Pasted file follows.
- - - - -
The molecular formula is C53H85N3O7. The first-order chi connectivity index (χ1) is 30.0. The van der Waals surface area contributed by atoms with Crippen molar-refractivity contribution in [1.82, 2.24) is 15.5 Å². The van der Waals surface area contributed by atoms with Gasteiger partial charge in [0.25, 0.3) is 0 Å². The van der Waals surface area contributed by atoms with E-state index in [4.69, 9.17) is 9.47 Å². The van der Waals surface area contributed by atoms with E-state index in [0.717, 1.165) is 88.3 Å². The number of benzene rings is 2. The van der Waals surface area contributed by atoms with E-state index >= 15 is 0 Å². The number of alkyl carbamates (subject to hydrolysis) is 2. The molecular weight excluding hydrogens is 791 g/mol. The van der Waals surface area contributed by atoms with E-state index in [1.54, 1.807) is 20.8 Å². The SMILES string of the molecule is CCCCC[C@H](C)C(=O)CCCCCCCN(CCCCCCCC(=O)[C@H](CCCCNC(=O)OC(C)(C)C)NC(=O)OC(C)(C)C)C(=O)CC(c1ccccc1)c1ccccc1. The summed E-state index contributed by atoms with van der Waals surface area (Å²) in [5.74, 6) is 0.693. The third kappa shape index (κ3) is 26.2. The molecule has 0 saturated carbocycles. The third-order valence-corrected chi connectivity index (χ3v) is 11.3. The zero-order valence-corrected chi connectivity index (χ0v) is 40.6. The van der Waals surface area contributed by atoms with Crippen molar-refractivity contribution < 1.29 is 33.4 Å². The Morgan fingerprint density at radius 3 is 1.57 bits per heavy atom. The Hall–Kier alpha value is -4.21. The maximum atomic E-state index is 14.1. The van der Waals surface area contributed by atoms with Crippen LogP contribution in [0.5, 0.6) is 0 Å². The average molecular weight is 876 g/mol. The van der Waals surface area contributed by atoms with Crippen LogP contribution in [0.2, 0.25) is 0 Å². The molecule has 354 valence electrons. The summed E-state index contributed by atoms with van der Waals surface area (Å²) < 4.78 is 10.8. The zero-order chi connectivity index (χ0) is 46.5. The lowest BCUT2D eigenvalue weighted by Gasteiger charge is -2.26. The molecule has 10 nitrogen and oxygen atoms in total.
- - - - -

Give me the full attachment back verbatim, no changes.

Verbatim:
The molecular formula is C53H85N3O7. The first-order chi connectivity index (χ1) is 30.0. The van der Waals surface area contributed by atoms with Crippen molar-refractivity contribution in [1.82, 2.24) is 15.5 Å². The van der Waals surface area contributed by atoms with Gasteiger partial charge in [0.25, 0.3) is 0 Å². The van der Waals surface area contributed by atoms with E-state index in [4.69, 9.17) is 9.47 Å². The van der Waals surface area contributed by atoms with E-state index in [0.717, 1.165) is 88.3 Å². The number of benzene rings is 2. The van der Waals surface area contributed by atoms with E-state index >= 15 is 0 Å². The number of alkyl carbamates (subject to hydrolysis) is 2. The molecular weight excluding hydrogens is 791 g/mol. The van der Waals surface area contributed by atoms with E-state index in [1.54, 1.807) is 20.8 Å². The SMILES string of the molecule is CCCCC[C@H](C)C(=O)CCCCCCCN(CCCCCCCC(=O)[C@H](CCCCNC(=O)OC(C)(C)C)NC(=O)OC(C)(C)C)C(=O)CC(c1ccccc1)c1ccccc1. The summed E-state index contributed by atoms with van der Waals surface area (Å²) in [5.74, 6) is 0.693. The third kappa shape index (κ3) is 26.2. The molecule has 0 saturated carbocycles. The third-order valence-corrected chi connectivity index (χ3v) is 11.3. The zero-order valence-corrected chi connectivity index (χ0v) is 40.6. The van der Waals surface area contributed by atoms with Crippen molar-refractivity contribution < 1.29 is 33.4 Å². The Morgan fingerprint density at radius 3 is 1.57 bits per heavy atom. The Hall–Kier alpha value is -4.21. The maximum atomic E-state index is 14.1. The van der Waals surface area contributed by atoms with Crippen LogP contribution in [0.5, 0.6) is 0 Å². The average molecular weight is 876 g/mol. The van der Waals surface area contributed by atoms with Crippen LogP contribution in [0.2, 0.25) is 0 Å². The molecule has 354 valence electrons. The summed E-state index contributed by atoms with van der Waals surface area (Å²) < 4.78 is 10.8. The zero-order chi connectivity index (χ0) is 46.5. The lowest BCUT2D eigenvalue weighted by Gasteiger charge is -2.26. The molecule has 10 nitrogen and oxygen atoms in total.